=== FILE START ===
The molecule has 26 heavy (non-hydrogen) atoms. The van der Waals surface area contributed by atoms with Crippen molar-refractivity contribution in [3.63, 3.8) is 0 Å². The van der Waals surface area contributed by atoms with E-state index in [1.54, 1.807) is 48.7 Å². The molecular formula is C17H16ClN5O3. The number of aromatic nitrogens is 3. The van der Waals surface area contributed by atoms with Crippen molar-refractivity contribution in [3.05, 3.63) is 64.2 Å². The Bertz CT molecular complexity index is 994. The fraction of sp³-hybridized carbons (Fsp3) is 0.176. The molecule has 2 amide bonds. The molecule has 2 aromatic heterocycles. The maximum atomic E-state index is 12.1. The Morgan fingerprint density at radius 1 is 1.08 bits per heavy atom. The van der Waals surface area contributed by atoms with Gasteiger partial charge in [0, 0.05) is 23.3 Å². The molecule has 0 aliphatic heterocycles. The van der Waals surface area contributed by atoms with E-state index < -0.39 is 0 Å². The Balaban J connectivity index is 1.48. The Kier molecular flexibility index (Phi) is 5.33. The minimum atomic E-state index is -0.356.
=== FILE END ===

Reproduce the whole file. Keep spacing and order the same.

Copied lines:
The molecule has 26 heavy (non-hydrogen) atoms. The van der Waals surface area contributed by atoms with Crippen molar-refractivity contribution in [3.63, 3.8) is 0 Å². The van der Waals surface area contributed by atoms with E-state index in [1.54, 1.807) is 48.7 Å². The molecular formula is C17H16ClN5O3. The number of aromatic nitrogens is 3. The van der Waals surface area contributed by atoms with Crippen molar-refractivity contribution in [3.05, 3.63) is 64.2 Å². The Bertz CT molecular complexity index is 994. The fraction of sp³-hybridized carbons (Fsp3) is 0.176. The molecule has 2 amide bonds. The molecule has 2 aromatic heterocycles. The maximum atomic E-state index is 12.1. The Morgan fingerprint density at radius 1 is 1.08 bits per heavy atom. The van der Waals surface area contributed by atoms with Gasteiger partial charge in [0, 0.05) is 23.3 Å². The molecule has 0 aliphatic heterocycles. The van der Waals surface area contributed by atoms with E-state index < -0.39 is 0 Å². The Balaban J connectivity index is 1.48. The Kier molecular flexibility index (Phi) is 5.33. The minimum atomic E-state index is -0.356.